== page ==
Product of the week: 18C olive oil

Categories: Product of the week

A beautiful cold-pressed single estate olive oil from Sparta

“It’s a truly superior oil,” says Marianna from Oliveology, proudly. And that’s exactly what this is: an extra virgin olive oil of the very highest quality, with a beautifully rounded grassy flavour and a hit of pepperiness. Like all of Oliveology’s oils, it is produced on a small organic estate in Sparta using a Greek cultivar called the koroneiki olive. And like all of Oliveology’s oils, its name is taken from the temperature at which those olives are pressed.

The ripeness of the olives and the temperature of the extraction make a significant difference to the character of an oil. “It influences the flavour as well as the nutritional content,” says Marianna. It also determines its best use: some should be reserved only for drizzling and for dressings, while others are more robust and versatile, suitable for baking, frying and grilling. Made by pressing unripe olives at a much cooler temperature than most oils, the 18C is particularly complex, delicate and low in acidity, best drizzled over salads or fish, or simply used for the liberal dipping of the most absorbent bread you can find.

Smaller yield
Due to the hardness of the olives and the low temperature at which they are pressed, the 18C oil produces a much smaller yield than riper olives pressed with more heat. Because of this, and the labour-intensive nature of its production, batches are limited and the price relatively high—another reason for ensuring that, whenever it is used, it is one of the true stars of the show. However, Marianna says, “it has always been one of our most popular and precious olive oils.”

The fruits are picked at the start of the olive harvest, which begins in early December. “The young, unripe olives are all selected by hand,” says Marianna. While this demands considerable dedication, hand-picking each olive is essential for the producer to ensure they are not too ripe or bruised. “This is because bruising can cause the oil to have higher acidity, which will result in it going rancid sooner.” The olives are taken to the press within two hours—much quicker than most other oils.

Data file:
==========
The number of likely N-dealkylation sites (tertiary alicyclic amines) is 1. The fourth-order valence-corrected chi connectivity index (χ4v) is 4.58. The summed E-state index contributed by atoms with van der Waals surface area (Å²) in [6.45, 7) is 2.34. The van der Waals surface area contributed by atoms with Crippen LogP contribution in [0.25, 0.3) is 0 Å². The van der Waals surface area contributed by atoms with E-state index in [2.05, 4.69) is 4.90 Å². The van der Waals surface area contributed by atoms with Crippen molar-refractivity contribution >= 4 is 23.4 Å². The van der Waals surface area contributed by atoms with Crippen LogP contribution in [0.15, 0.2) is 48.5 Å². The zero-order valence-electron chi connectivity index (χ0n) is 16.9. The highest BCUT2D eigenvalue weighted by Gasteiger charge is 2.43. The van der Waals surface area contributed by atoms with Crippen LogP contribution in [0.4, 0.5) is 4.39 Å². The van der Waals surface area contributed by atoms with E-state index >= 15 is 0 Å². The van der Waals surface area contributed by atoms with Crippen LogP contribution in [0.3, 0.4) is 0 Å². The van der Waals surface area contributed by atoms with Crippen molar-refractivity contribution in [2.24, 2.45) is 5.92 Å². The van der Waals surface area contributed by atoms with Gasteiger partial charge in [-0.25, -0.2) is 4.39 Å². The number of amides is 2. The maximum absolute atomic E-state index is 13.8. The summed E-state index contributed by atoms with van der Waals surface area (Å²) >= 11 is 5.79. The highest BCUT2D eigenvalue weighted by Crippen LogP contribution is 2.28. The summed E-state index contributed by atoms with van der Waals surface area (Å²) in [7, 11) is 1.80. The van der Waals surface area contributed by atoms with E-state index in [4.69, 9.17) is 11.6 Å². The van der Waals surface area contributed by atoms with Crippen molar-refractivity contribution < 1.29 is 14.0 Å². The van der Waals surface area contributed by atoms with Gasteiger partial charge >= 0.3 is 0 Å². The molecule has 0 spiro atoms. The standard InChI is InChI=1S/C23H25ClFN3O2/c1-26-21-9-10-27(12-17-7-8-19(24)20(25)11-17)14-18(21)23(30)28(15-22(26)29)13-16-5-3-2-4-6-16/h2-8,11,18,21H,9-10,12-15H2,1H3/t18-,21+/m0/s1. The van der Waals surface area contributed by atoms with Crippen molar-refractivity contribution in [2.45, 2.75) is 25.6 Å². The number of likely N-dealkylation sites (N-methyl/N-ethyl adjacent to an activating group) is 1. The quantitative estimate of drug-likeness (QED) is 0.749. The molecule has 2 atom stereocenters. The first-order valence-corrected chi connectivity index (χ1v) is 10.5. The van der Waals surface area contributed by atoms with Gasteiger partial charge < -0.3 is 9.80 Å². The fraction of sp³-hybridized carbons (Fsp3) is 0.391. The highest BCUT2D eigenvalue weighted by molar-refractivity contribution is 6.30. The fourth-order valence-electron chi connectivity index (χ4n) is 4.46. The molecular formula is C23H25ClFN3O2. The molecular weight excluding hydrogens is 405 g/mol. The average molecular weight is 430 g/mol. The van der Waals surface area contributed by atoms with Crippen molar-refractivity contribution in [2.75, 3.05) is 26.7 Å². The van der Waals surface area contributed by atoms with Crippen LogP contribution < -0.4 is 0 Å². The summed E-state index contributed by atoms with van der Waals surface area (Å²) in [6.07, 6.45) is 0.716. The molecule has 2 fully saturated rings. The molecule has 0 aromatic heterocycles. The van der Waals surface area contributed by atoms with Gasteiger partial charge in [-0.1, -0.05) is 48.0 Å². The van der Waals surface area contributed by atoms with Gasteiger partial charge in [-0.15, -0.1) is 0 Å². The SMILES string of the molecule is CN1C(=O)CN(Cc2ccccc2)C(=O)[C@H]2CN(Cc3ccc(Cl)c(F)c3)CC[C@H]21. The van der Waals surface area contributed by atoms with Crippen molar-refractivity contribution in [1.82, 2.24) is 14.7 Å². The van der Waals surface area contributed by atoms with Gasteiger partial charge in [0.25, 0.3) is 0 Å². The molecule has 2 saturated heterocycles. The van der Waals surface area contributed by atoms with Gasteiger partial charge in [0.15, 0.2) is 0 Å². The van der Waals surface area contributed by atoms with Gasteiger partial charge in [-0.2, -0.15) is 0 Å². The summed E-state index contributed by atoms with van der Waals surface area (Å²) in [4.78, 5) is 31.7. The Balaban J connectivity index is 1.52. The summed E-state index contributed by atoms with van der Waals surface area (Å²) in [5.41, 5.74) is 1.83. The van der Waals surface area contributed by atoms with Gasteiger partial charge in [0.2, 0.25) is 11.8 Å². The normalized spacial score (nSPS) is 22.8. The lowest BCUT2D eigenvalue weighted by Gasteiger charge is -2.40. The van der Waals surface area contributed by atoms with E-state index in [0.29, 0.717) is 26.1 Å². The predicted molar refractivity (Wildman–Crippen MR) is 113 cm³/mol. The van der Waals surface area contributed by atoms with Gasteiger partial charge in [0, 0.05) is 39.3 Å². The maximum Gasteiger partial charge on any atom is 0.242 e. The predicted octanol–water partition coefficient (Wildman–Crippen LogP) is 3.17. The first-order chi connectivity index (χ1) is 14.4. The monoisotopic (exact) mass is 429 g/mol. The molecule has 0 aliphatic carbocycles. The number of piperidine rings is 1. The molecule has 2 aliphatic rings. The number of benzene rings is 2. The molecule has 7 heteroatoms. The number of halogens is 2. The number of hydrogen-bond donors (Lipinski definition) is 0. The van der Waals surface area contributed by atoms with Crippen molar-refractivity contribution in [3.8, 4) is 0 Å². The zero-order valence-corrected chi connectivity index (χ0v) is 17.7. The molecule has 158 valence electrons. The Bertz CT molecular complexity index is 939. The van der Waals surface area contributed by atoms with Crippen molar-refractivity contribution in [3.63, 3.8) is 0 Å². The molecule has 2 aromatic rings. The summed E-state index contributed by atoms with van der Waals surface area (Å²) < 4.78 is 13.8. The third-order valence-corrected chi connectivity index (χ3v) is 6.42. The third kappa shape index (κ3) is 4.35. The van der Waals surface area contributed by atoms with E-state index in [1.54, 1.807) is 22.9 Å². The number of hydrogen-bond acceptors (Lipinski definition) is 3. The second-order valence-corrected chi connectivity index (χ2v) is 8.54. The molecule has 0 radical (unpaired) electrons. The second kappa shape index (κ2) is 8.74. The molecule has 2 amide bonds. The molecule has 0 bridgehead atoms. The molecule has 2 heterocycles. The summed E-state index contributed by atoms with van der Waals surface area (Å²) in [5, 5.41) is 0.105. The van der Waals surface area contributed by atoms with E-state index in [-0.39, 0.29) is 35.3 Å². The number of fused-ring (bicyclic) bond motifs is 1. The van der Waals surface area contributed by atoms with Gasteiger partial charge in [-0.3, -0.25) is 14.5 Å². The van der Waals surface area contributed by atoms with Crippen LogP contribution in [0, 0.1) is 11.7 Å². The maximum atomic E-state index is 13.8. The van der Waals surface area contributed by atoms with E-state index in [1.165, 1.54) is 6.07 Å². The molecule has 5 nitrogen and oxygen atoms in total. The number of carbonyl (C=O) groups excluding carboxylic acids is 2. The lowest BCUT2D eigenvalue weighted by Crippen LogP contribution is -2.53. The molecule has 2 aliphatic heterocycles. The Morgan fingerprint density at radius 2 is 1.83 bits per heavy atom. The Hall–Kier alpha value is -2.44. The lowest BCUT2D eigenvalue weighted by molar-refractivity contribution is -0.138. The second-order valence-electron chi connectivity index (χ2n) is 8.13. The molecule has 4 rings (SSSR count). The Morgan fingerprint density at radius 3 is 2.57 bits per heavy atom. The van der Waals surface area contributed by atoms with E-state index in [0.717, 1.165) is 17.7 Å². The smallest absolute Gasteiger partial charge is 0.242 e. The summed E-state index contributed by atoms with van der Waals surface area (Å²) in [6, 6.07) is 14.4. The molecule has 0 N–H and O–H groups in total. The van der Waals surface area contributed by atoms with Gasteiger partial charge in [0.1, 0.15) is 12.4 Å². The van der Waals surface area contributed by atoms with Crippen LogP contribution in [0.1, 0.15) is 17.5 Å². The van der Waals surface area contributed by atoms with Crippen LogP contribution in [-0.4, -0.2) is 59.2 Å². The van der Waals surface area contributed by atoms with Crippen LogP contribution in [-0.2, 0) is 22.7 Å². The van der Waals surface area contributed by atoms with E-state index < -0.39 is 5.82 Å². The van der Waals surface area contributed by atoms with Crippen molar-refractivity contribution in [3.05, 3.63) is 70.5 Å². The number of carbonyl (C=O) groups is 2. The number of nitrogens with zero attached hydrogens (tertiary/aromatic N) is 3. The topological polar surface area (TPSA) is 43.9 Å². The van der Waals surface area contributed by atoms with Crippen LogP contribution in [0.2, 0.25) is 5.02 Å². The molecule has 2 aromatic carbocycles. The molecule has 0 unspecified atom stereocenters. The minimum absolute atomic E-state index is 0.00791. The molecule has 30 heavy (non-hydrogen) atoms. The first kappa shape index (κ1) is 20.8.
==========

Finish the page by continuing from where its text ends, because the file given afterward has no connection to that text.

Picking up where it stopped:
Bad harvest
Marianna’s producer is widely respected for the great quality of his oil: “We have collaborated closely over the past decade. His olive oils, olives and olive leaf tea are all produced in the same farm and have been the cornerstones of the Oliveology brand since the very beginning.”

Changeable weather meant that the estate in Sparta experienced a particularly bad harvest in 2018—one of the worst in 40 years. In fact, the conditions were so tough that none of Oliveology’s 27C olive oil, which is made from the ripest olives, could be produced. “I think that sometimes we forget that we are at the mercy of the weather,” says Marianna. “We are just so used to everything being available all year round.” Thankfully, the 18C has made it to market. It is indeed a truly superior oil, and we’re very lucky to have it.